When the sun of their careers is low, aging rock bands like to put out another “greatest hits” album, with two new tracks and a cover version, and then go on a farewell tour with it. “The Next Generation” with the second season “Star Trek Picard” is currently on one of these. That’s certainly smart from an economic point of view, probably superfluous artistically, but is it at least entertaining? An approach from a distance.
The second season makes it even clearer than the first: Here everything is really listed again, everyone, everyone and everything can be there: The Borg. Guinan. Q. The Château Picard. 10 Forwards. Wesley Crusher. Someone who looks like Commander Data. “The true final frontier is time,” Picard says on the show. That sounds like the unconditional surrender of the production team, which can’t think of anything beyond time travel.
Escalation of fan fiction
So this time it’s going through time, to the earth of the year 2024. What at first glance looks like the complete escalation of fan fiction turns out to be a logical continuation at second glance. Pure tradition, a celebration for fans who have never taken themselves or Star Trek seriously.
“The Next Generation” as a series was characterized by optimism, belief in progress and wishful thinking: traveling faster than light, beams, replicators, androids, overcoming personal possessions (apart from little things like the Château Picard), prosperity everywhere. Humanity leaves all conflicts behind. Evil is purifying, diplomacy is the solution (apart from little things like photon torpedoes and charged phaser banks). And of course the series not only breathes the style of the late 80s and early 90s through the cognac-colored leather armchairs and the carpeting on the bridge of the Enterprise. The end of the East-West conflict also determines attitude and tone.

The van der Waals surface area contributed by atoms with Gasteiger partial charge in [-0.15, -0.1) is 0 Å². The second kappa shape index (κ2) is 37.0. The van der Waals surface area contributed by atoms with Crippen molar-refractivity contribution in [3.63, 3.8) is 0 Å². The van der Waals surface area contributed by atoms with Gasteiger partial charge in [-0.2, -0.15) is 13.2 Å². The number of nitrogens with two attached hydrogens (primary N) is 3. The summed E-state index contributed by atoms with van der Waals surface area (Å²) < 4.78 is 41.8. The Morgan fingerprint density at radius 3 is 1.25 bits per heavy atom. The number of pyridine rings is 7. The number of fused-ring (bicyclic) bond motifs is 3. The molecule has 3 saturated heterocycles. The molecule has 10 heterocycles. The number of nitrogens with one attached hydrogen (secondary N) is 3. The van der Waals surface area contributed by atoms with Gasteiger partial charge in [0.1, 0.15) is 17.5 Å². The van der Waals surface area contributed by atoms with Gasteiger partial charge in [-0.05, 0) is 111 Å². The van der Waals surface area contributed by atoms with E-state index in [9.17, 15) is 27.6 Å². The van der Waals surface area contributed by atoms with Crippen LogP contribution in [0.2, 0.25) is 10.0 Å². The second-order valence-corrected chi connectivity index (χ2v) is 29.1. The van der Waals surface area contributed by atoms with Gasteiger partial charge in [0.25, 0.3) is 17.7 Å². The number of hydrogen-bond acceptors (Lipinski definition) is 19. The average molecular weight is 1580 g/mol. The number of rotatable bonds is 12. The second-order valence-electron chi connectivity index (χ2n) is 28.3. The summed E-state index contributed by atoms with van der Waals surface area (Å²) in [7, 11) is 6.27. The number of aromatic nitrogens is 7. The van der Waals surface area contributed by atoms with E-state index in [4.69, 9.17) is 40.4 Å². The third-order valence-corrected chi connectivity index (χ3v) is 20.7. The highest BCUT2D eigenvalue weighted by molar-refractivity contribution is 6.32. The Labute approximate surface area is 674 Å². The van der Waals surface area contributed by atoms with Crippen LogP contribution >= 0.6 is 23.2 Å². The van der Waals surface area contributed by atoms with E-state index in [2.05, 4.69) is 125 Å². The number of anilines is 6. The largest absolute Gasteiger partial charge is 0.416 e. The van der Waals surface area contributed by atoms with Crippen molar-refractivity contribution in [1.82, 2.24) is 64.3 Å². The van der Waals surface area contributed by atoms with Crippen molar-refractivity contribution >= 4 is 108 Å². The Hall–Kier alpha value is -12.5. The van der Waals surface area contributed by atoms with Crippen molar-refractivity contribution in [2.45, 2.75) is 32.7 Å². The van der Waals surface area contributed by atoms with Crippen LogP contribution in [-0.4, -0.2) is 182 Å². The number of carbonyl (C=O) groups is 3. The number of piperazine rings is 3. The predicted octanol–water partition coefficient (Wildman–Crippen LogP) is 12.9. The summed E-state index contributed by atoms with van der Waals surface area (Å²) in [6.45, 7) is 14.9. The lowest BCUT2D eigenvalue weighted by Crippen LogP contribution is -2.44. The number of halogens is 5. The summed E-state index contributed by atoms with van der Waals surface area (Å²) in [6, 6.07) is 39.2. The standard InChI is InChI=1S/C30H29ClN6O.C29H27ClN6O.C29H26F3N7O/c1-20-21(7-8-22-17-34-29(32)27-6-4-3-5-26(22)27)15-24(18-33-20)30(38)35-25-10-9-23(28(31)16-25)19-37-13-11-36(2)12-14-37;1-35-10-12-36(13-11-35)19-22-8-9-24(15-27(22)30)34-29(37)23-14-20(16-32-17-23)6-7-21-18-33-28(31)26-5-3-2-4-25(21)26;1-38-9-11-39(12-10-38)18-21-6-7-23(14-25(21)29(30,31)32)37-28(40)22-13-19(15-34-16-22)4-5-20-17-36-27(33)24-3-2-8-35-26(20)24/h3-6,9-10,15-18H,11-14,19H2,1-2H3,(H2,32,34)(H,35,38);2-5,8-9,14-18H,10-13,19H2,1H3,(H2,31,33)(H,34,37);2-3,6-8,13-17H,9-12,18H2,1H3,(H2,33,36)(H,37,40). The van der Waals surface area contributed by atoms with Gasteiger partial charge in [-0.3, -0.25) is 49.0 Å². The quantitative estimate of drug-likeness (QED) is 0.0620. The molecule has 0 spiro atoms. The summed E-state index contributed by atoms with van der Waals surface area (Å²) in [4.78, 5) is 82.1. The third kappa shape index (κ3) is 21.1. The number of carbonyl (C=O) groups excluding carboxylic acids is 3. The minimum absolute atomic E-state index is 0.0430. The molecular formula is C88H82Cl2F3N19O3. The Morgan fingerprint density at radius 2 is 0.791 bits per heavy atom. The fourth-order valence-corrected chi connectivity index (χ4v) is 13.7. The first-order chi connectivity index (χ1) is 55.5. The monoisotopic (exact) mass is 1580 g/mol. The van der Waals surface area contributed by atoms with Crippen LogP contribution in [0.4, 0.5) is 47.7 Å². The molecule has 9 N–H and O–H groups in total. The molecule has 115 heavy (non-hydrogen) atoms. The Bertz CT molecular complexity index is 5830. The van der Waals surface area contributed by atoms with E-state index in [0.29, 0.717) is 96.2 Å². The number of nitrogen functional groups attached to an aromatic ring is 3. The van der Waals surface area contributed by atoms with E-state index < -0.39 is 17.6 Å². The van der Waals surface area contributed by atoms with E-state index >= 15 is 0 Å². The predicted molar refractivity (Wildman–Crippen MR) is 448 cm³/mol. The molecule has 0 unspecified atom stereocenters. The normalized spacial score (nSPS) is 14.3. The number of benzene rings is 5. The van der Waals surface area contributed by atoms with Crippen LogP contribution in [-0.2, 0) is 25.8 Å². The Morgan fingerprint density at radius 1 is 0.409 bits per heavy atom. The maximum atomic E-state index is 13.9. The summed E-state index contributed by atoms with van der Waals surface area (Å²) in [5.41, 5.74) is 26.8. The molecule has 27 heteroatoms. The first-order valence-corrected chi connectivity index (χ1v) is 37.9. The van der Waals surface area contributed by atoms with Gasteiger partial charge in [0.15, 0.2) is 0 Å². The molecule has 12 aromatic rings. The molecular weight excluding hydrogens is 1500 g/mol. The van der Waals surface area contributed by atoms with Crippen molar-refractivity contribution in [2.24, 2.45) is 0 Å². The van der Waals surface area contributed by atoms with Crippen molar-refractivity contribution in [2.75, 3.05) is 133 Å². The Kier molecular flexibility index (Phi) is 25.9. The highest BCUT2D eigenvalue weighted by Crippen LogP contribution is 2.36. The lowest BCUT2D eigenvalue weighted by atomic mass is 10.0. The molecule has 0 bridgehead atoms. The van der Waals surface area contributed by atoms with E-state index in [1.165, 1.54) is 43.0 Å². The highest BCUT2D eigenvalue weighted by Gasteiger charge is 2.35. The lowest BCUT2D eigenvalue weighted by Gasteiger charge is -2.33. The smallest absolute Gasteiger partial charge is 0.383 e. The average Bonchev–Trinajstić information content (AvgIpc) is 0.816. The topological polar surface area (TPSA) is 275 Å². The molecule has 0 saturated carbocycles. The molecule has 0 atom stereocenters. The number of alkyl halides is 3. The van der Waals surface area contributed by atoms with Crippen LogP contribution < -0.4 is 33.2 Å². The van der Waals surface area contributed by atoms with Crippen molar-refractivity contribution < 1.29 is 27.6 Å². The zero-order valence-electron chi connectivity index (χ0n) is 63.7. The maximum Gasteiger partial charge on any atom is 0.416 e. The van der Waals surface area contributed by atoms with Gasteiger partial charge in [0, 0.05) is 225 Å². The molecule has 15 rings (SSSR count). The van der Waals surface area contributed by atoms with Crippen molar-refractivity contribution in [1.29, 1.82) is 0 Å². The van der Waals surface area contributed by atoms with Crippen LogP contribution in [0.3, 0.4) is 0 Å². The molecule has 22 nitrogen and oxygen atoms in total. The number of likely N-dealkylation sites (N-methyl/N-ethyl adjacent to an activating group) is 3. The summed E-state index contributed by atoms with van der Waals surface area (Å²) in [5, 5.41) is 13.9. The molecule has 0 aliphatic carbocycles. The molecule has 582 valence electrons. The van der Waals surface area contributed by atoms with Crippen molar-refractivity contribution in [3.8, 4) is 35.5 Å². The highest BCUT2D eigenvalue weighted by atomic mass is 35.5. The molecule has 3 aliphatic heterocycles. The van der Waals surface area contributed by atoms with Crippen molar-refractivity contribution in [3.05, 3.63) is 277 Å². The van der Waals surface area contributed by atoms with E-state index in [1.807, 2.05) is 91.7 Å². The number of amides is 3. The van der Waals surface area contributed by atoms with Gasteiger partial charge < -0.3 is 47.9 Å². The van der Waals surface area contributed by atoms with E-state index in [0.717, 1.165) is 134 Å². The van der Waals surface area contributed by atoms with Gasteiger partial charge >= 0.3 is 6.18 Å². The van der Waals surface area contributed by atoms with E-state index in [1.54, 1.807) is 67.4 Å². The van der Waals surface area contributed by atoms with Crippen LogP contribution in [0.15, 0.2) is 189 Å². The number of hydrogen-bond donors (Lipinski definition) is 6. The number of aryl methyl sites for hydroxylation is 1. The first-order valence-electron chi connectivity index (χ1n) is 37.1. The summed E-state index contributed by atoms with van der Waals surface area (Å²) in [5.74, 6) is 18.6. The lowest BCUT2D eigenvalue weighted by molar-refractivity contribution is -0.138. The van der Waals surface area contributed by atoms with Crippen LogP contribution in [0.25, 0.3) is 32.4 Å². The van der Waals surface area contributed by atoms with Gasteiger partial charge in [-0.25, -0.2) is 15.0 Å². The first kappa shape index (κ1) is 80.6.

In this respect, Star Trek Picard fits well into our time: Everything isn’t that cool anymore. No brown leather on the bridge and no carpet either. The Borg are weak, the universe is in disarray, Picard is an android with an expiration date—even Q is dying. Amazon warns audiences against “smoking, sexual content, alcohol consumption, violence, swear words”. The paint is off, but you can see all the better that underneath everything is the same. This also applies to Picard: a boomer as he is in the book – authoritarian, self-centered and stubborn. It’s actually a miracle that he’s still alive. Like the frontman of an aging rock band.
All traditions served
Every band faces the challenge of always having to do the same thing after the first big success, just different every time. Maybe that’s why late sequels to series or movies are so rare. In El Camino, the Breaking Bad spin-off, Walter White’s brief appearance was a low point. And often, old stories don’t work anymore when the premise changes – which is why many eventually lose interest in shows with multiple seasons.
Letting Picard go into space again and getting this whole universe moving again with him is a tour de force and takes courage. But for all the things that can rightly be found odd about the series, it’s a worthy continuation of the great Next Generation story through and through. All traditions are served here, the good as well as the less good.
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